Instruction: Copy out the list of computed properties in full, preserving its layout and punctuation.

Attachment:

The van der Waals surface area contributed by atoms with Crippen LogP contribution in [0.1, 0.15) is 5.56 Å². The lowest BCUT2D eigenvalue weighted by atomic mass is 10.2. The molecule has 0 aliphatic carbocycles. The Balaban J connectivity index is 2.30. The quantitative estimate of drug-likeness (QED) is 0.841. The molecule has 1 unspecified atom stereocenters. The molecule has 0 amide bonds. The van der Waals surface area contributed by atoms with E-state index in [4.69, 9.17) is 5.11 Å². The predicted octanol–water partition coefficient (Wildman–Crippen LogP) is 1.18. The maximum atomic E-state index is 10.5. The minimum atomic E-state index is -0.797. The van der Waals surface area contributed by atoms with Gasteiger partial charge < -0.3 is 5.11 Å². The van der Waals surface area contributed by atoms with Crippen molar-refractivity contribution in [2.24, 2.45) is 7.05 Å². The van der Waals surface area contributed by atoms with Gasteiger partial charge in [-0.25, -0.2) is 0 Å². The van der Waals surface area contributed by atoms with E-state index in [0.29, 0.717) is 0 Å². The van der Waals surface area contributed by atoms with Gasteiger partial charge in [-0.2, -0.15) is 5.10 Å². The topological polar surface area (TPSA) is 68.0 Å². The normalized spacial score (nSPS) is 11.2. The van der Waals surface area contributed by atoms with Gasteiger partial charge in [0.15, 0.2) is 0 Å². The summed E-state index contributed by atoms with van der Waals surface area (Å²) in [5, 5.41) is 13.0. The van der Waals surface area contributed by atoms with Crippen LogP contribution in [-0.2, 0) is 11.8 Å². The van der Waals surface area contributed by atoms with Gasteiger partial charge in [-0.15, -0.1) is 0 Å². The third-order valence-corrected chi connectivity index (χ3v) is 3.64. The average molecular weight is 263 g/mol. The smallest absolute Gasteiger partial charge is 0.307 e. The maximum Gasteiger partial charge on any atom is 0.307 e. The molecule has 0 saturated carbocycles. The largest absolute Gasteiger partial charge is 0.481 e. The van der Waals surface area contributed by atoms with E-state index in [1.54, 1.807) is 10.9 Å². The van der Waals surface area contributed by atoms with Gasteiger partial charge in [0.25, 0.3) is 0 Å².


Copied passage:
The van der Waals surface area contributed by atoms with Crippen LogP contribution in [0.1, 0.15) is 5.56 Å². The lowest BCUT2D eigenvalue weighted by atomic mass is 10.2. The molecule has 0 aliphatic carbocycles. The Balaban J connectivity index is 2.30. The quantitative estimate of drug-likeness (QED) is 0.841. The molecule has 1 unspecified atom stereocenters. The molecule has 0 amide bonds. The van der Waals surface area contributed by atoms with E-state index in [4.69, 9.17) is 5.11 Å². The predicted octanol–water partition coefficient (Wildman–Crippen LogP) is 1.18. The maximum atomic E-state index is 10.5. The minimum atomic E-state index is -0.797. The van der Waals surface area contributed by atoms with Gasteiger partial charge < -0.3 is 5.11 Å². The van der Waals surface area contributed by atoms with Crippen molar-refractivity contribution in [2.24, 2.45) is 7.05 Å². The van der Waals surface area contributed by atoms with Gasteiger partial charge in [-0.25, -0.2) is 0 Å². The van der Waals surface area contributed by atoms with E-state index in [0.29, 0.717) is 0 Å². The van der Waals surface area contributed by atoms with Gasteiger partial charge in [-0.2, -0.15) is 5.10 Å². The topological polar surface area (TPSA) is 68.0 Å². The normalized spacial score (nSPS) is 11.2. The van der Waals surface area contributed by atoms with Gasteiger partial charge in [0.15, 0.2) is 0 Å². The summed E-state index contributed by atoms with van der Waals surface area (Å²) in [5, 5.41) is 13.0. The van der Waals surface area contributed by atoms with Crippen LogP contribution in [-0.2, 0) is 11.8 Å². The van der Waals surface area contributed by atoms with Gasteiger partial charge in [-0.15, -0.1) is 0 Å². The third-order valence-corrected chi connectivity index (χ3v) is 3.64. The average molecular weight is 263 g/mol. The smallest absolute Gasteiger partial charge is 0.307 e. The maximum Gasteiger partial charge on any atom is 0.307 e. The molecule has 0 saturated carbocycles. The largest absolute Gasteiger partial charge is 0.481 e. The van der Waals surface area contributed by atoms with E-state index in [1.54, 1.807) is 10.9 Å². The van der Waals surface area contributed by atoms with Gasteiger partial charge in [0.25, 0.3) is 0 Å².